We are all always watching for something.
But we are rarely watching neutrally.
We watch the world with preformed expectations.
We live in dread or hope, faith or fear.

Nothing is more fundamental to our way of being in the world
than our attitude toward the future.
Prophesy is God’s word spoken to us to infuse hope.
Prophesy breaks up the stony soil of pessimism
with the plow of God’s promise.
Judah had been having a long, hard time.
For 40 years they had been in exile,
writing songs of lament.
“By the rivers of Babylon we sat and wept
as we remembered Zion.”
Before they were utterly vanquished by Babylon,
they were occupied by Assyria.
Before that they had been a vassal state of Egypt.
Before that they had been besieged by Aram.
No living Jew could remember peace and prosperity.

Their plight raises a question for us:
is it possible to hope for something we cannot remember?
Is it possible to anticipate something we have not experienced yet?

When churches are in transition situations,
I always ask them,
“what do you hope for in this time of change?”
We I ask about hope for the future, invariably, they answer
with a memory from the past.
Is it possible to hope for something we cannot remember?

For humans, probably not.
But with God all things are possible.
Judah could not even remember happiness,
but God spoke to his prophet, 2nd Isaiah, saying,
“Comfort, O comfort my people . . . .
Speak tenderly to Jerusalem and cry to her
that she has served her term
that her penalty is paid.”

Can you hear God saying that to you?
Can you take the old habitual sorrows of your life
as a time of exile, and hear God say
“You have served your term; it’s over”?

The Exiles had lost a lot – the temple, homes, families.
We all lose what is dear to us.
Then we live in the loss; abide in the sorrow.
Isaiah acknowledges the loss, but then reminds us
there is something we have not lost and can never lose.
He writes,

“All people are grass . . . .
The grass withers, the flower fades;
but the word of our God will stand forever.”

And what is the word of our God that stands forever.
It is good news. It is gospel.
“Get up to a high mountain O Zion,
herald of good tidings.
Lift up your voice with strength, O Jerusalem,
herald of good tidings.”

“Herald of good tidings.”
Can you imagine not only hearing God’s promise;
that you will be peaceful and at ease,
that you will be happy
– can you imagine that you not only hear that
as God’s promise to you;
but that you are, this day, appointed as God’s messenger
to tell that good news to other people.
Whatever your identity has been up to now,
you have a new one – “herald of good tidings.”

What are those good tidings?
Because they are beyond the reach
of anything we have experienced,
they are beyond the capacity of human language
to express directly.
So Isaiah uses metaphors:
“Say to the cities of Judah, here is your God . . . .
He will feed his flock like a shepherd.
He will carry the lambs in his arms
and carry them in his bosom
and gently lead the mother sheep.”

Can you imagine living in expectation
of a serene joy that you have never felt before?
If you can, then you will experience right now
a hope you have never felt before.
Even in the midst of the trials and hardships of today,
you will carry in your heart a warm ember of consolation
already glowing.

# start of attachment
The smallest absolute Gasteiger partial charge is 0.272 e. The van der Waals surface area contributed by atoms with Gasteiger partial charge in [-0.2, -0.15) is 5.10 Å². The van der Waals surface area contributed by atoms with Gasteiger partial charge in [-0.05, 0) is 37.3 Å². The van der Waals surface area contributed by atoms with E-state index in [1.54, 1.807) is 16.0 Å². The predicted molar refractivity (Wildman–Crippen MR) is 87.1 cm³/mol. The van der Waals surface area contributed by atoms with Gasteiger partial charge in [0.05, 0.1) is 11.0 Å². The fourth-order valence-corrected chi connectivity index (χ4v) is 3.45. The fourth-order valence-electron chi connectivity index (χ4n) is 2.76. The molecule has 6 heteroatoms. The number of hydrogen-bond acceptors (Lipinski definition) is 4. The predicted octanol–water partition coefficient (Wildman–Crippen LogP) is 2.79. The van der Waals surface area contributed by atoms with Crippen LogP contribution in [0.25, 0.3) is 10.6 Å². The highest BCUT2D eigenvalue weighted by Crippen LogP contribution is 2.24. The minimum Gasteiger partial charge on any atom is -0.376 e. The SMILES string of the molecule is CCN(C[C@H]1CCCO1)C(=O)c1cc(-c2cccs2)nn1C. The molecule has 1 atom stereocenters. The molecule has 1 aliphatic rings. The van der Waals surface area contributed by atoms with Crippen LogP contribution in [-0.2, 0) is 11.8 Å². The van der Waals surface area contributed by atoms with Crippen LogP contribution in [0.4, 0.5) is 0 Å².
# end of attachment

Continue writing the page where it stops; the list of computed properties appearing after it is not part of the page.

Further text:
The quality of this present moment will be transformed by hope.

I invite you each to hear this promise for you personally.
Jeremiah delivered this message from God:
“I know the plans I have for you;
plans to prosper you and not harm you,
plans to give you a hope and a future.”

I invite you to hear the promise that God will do a new thing in you,
that Christ will become more real to you,
and play a larger part in each of your days than ever before.
I invite you to hear that promise also for this congregation.
In Christian spirituality, the transformation of the individual
and the transformation of the community are intimately connected.
You cannot change without changing those around you
and if this congregation changes it will change you.
So I invite you to imagine,
that Grace in the Desert will matter to you in a larger way;
and that this congregation will do in Las Vegas
what no congregation has done before
–that this congregation will become a center of spiritual renewal
in the midst of a city awash in despair;
that you will be a “herald of good tidings”
for the lost children on our streets,
the faltering schools of our community,
a herald of good tidings for social transformation,
for art, culture, and justice in the public square.

If you live in that hope, you will invest in it.
You will prepare the way for your own transformation
though a discipline of prayer, study, and service.
You will, at the same time, prepare for the transformation of this congregation.
You will support it now with your labor, your money, and your prayers.
You church prays for you. Do you pray for your church?

In the coming year, Grace in the Desert will have the opportunity
to take a bold leap forward.
You have made great strides in recent years.
For that I am most deeply grateful.
But you are on the brink of becoming something new
– not just a gathering place for mutual support in hard times
but a “herald of good tidings” for those around us.

With this promise, comes a challenge
– to invest the labor, the money, and the prayer
to make room for miracle.

This is what the Lord said to those who were to receive his promise.
“In the wilderness prepare the way of the Lord.
Make straight in the desert – this desert
--a highway for our God.

Every valley – even the Las Vegas Valley
-- shall be lifted up . . .
Then the glory of the Lord shall appear
and all the people shall see it together
for the mouth of the Lord has spoken.”